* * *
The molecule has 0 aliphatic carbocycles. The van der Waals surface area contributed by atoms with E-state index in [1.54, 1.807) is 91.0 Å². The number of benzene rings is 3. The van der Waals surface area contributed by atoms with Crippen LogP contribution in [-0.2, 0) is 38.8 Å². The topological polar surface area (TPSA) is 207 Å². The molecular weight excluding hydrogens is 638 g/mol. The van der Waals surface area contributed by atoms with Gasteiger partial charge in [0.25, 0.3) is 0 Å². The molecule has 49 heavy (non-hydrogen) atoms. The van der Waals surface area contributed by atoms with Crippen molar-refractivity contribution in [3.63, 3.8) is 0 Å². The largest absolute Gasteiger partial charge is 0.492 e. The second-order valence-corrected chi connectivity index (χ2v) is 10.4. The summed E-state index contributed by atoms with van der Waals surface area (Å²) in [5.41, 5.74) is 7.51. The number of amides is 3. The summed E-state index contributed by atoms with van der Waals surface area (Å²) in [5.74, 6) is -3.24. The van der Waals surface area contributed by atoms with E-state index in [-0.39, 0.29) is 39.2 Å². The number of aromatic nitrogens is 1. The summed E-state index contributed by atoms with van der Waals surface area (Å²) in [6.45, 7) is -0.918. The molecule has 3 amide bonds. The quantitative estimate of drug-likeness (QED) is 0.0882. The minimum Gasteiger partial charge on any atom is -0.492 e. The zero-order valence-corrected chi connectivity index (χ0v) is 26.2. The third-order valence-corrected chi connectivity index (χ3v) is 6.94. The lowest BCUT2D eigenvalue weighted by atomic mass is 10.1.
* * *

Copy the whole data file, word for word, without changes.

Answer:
The molecule has 0 aliphatic carbocycles. The van der Waals surface area contributed by atoms with E-state index in [1.54, 1.807) is 91.0 Å². The number of benzene rings is 3. The van der Waals surface area contributed by atoms with Crippen LogP contribution in [-0.2, 0) is 38.8 Å². The topological polar surface area (TPSA) is 207 Å². The molecular weight excluding hydrogens is 638 g/mol. The van der Waals surface area contributed by atoms with Gasteiger partial charge in [0.25, 0.3) is 0 Å². The molecule has 49 heavy (non-hydrogen) atoms. The van der Waals surface area contributed by atoms with Crippen molar-refractivity contribution in [3.63, 3.8) is 0 Å². The largest absolute Gasteiger partial charge is 0.492 e. The second-order valence-corrected chi connectivity index (χ2v) is 10.4. The summed E-state index contributed by atoms with van der Waals surface area (Å²) in [5.41, 5.74) is 7.51. The number of amides is 3. The summed E-state index contributed by atoms with van der Waals surface area (Å²) in [5.74, 6) is -3.24. The van der Waals surface area contributed by atoms with E-state index in [-0.39, 0.29) is 39.2 Å². The number of aromatic nitrogens is 1. The summed E-state index contributed by atoms with van der Waals surface area (Å²) in [6.45, 7) is -0.918. The molecule has 3 amide bonds. The quantitative estimate of drug-likeness (QED) is 0.0882. The minimum Gasteiger partial charge on any atom is -0.492 e. The zero-order valence-corrected chi connectivity index (χ0v) is 26.2. The third-order valence-corrected chi connectivity index (χ3v) is 6.94. The lowest BCUT2D eigenvalue weighted by atomic mass is 10.1.